Most high school athletes looking to play in college can readily rattle off their relevant statistics, be it best times, yards rushing, batting averages, or goals. They'll be able to tell you how often they qualified for the various all-state honors available. But far too many couldn't tell you if they would be an NCAA D1 qualifier for their sport.
A "qualifier" is an athlete who has qualified to participate in NCAA D1 sports by meeting all academic requirements. This means that the athlete has met the minimum required GPA in 16 core classes with a matching ACT or SAT score. D1 uses a sliding scale to determine the require test scores--the lower your GPA, the higher test score required.
Athletes shouldn't be misled by the increasing number of schools announcing that they're going "test-optional." If you want to play on a D1 or D2 team in the NCAA, you ARE going to be submitting your test scores not just to the school, but to the NCAA eligibility center as well.
Unfortunately, plenty of athletes spend their first years in high school not worrying about these requirements. It's often a rude wake-up call when the first thing a college coach asks for is the athlete's GPA and test scores. College coaches aren't going to waste their time recruiting someone who won't qualify.
And it's not just the NCAA academic standards athletes need to worry about. Individual conferences and schools can and do set their own higher minimum standards. Ivy League athletes have to deal with the Academic Index which is also based on GPA and test scores. However, it isn't used just to evaluate individual athletes but to measure the over all level of all student-athletes in the sport. In other words, Ivy League coaches can't just recruit from the lowest acceptable scores.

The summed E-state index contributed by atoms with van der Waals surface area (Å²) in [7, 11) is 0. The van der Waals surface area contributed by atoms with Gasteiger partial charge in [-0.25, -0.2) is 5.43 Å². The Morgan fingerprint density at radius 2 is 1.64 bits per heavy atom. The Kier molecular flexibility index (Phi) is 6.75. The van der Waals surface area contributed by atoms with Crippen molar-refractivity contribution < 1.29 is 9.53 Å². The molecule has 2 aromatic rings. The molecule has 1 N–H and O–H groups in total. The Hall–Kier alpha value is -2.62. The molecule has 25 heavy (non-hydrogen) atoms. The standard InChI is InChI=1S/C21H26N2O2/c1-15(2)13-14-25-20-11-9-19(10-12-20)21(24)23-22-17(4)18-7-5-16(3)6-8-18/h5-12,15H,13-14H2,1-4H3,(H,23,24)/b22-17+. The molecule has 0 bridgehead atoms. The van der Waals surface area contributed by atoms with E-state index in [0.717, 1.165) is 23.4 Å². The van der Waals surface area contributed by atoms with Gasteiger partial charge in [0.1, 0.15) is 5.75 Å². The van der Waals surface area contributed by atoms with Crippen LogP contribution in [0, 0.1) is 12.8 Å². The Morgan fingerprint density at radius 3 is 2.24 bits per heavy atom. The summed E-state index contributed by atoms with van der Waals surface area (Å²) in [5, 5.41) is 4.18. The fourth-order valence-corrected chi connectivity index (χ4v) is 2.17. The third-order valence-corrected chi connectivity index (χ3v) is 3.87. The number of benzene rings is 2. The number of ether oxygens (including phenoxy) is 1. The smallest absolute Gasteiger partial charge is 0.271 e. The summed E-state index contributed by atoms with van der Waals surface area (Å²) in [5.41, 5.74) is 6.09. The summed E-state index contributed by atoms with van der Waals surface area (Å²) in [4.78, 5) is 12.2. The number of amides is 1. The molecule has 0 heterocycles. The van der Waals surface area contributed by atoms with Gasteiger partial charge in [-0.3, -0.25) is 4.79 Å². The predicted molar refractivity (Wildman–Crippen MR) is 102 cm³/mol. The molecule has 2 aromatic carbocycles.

Given that most athletes don't become aware of these requirements until sometime after their sophomore year, it can be an uphill struggle to improve their GPA. After all, two years of grades have been set. Or worst yet, students may find out that some of the classes they have taken won't qualify for core classes. In any case, shifting a GPA is a long-term proposition.
However, relatively speaking, preparing for the ACT or SAT test is something that can be done over the summer with potentially dramatic effect. For students looking to play at the D1 level, a combined 200 points difference for Critical Reading and Math on the SAT is worth half a grade point. For those interested in playing for the NAIA, students can use test scores instead of GPA or class rank to meet minimum requirements.
Improving GPA and test scores can actually be most beneficial to athletes looking to play at the D3 level. While D3 institutions can not provide athletic scholarships, many give out generous merit scholarships. Athletes may find it easier to move into the 80th percentile for GPA and test scores then being in the top five percent of high school players who make it to college. In any case, high school athletes need to take their academic preparation just as seriously as their athletic training.
Michelle Kretzschmar is the creator of the DIY College Rankings Spreadsheet which contains information on over 1,500 colleges that families can use to identify schools best for them. She is also very interested in college graduation rates and has created a 50-50 list of colleges that accept at least 50% of their applicants and have at least a 50% graduation rate. Michelle received her Bachelor's Degree in Plan II and History and Masters in Public Affairs from the University of Texas at Austin with research focusing on high school dropouts.